As businesses and the workforce evolve, we are seeing new roles emerge in response to these growing demands. Organizations have recognized these gaps and expanded their C-suite positions, despite the challenges presented by COVID-19. An article on LinkedIn reveals that by the end of 2020, the C-suite already spanned 58 positions. Organizations are focused on growth with c-suite roles such as the Chief Customer Officer or the Chief Revenue Officer. CEO of VaynerMedia, Gary Vaynerchuk had placed his Chief Heart Officer, Claude Silver, as the second most important person in the company. This sentiment on the importance of people and talent is echoed as roles like the Chief People Officer and the Chief Diversity Officer become commonplace in companies.

Though not a C-suite position, we have watched as the role of Chief of Staff (CoS) become increasingly prominent with successful businesses we have worked with, matching the expansion of C-suite positions and complexities of the workspace. CEOs have to handle their main responsibilities while putting out fires and dealing with everything else that vies for their attention throughout the day.

A good CoS helps navigate those pitfalls by unlocking more time for the CEO, giving clear access to the right information, and providing the direction of focus to make better decisions. LinkedIn posted a job description about the role, covering the bases in broad strokes. With these variables, however, we should narrow it further.

In Dan Ciampa’s Harvard Business Review article, he goes into greater detail, breaking down how Patrick Aylward, a VP, and CoS of Horizon Blue Cross Blue Shield of New Jersey describes his five different roles as a CoS:

  • An air traffic controller – guiding the CEO and the senior team through processes and decisions
  • An integrator – breaking silos to make work streams transparent, and easy for the CEO to process
  • A communicator – making sure what the CEO and leadership team communicates across to the broader organization is palatable and doesn’t get lost in translation
  • A truth-teller and an honest broker – to bring together different, but often conflicting perspectives together for the leadership to make an informed decision
  • A confidant – speaking without an organizational agenda when required
A good CoS cuts this chart in half for their leaders

Despite the value that a CoS can add, they might not be the right fit for an organization. In some cases, the organization could be too small, and the role of the CoS is an ad-hoc role assumed by different members of the team. In other cases, some leaders want to avoid the optics of having an entourage.

The nature of the job is predicated on a close working relationship with the CEO. To be an effective right hand to the CEO, the CoS complements the gaps in the working style of their CEOs and helps them navigate the specific challenges inherent to every organization. This results in the scope of work, and different levels of responsibilities for the CoS.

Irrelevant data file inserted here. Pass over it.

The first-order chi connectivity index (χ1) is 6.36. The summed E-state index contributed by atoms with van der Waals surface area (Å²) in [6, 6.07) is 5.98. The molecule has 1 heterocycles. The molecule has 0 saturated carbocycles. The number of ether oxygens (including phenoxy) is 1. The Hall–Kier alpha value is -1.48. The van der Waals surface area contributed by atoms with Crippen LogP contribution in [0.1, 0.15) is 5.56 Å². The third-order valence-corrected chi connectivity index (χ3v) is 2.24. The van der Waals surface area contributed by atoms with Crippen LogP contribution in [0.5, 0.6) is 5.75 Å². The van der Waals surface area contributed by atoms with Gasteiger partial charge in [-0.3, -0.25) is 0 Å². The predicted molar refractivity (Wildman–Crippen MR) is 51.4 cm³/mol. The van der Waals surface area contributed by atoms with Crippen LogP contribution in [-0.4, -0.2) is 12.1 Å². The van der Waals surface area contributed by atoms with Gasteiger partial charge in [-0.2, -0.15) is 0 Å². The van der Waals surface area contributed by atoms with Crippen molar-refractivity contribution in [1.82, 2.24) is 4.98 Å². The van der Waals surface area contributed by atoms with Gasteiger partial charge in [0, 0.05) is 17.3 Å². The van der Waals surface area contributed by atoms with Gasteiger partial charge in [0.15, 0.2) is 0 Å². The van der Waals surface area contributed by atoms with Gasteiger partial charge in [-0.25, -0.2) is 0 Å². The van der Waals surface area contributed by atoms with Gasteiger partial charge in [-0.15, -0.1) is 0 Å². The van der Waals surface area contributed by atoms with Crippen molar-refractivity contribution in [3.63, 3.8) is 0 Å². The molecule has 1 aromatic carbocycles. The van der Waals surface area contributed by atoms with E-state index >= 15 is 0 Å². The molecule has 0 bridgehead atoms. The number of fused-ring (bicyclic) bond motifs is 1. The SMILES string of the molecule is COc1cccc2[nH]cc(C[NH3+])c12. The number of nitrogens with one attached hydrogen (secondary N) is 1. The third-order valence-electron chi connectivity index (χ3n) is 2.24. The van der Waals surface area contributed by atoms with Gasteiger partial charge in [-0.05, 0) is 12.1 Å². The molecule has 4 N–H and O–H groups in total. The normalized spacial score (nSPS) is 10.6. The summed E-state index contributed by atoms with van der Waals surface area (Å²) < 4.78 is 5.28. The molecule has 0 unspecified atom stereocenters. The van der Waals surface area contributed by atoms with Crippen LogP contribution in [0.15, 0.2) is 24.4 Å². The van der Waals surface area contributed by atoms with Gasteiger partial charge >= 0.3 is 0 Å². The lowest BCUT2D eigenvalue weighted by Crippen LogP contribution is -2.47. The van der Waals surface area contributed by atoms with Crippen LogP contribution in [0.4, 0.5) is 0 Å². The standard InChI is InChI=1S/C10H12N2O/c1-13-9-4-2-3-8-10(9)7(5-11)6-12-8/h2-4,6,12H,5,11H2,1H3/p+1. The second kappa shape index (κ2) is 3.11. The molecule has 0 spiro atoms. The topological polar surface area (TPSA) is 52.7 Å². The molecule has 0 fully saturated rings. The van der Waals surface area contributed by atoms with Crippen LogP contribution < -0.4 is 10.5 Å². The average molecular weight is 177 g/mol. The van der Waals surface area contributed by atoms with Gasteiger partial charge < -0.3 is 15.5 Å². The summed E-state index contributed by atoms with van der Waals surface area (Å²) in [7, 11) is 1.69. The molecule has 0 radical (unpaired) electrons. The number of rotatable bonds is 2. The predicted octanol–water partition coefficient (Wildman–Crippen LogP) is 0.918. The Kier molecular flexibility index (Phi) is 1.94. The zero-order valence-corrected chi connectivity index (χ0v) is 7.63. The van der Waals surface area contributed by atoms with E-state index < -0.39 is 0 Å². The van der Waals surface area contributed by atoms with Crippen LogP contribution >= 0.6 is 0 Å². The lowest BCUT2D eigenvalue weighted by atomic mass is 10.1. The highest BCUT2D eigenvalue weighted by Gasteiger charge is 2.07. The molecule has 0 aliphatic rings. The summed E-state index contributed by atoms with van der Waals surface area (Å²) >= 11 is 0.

At the first level, some CEOs need a CoS to be more organized throughout the day and help prioritize their tasks for the day, focusing on the efficiency of existing processes. For the second level, the CoS takes on more responsibilities moving from prioritizing tasks to managing projects, leading small teams with current strategies, and having the leeway to make some changes. At the third level, CoS can be tasked with leading entire departments, are brought in to help CEOs affect change in organizational culture, and are in close contact with the CEO and board members.

With the transient scope and exposure that a CoS covers, companies have a choice to hire them internally or externally.

For internal hires, companies can look at the CoS role as a bridge to groom middle management for the next level. Direct connection to the CEO and different leadership positions will make the future transition smoother. CoS hired internally will be familiar with the company’s nuances, and take on the role with little to no disruption. Companies with the bandwidth in human resources, and are confident in their processes can lean towards a first, or second-level CoS internally.

CoS hired externally have their advantages. As an external party, they can navigate the company without the social, and political tape that internal staff would have. An externally hired CoS would also have an unbiased, bird’s eye view of the company. The hiring process can be tailored to specific skills and experiences. This is especially helpful if the organization wishes to make bigger changes in processes and culture. Companies should look for a second, or third-level CoS externally.

Ideally, the CoS should be seen as a catalyst that enhances effective practices in an organization. A skilled CoS at work will be the conduit for leaders to perform at their best, and as businesses get familiar with the role, the CoS could become an indispensable part of the team.

Dennis Poh is the Chief Executive Officer of Legatcy, a Singapore-based business consulting firm. He is also Singapore’s regional director for The Chief of Staff Association (CSA).

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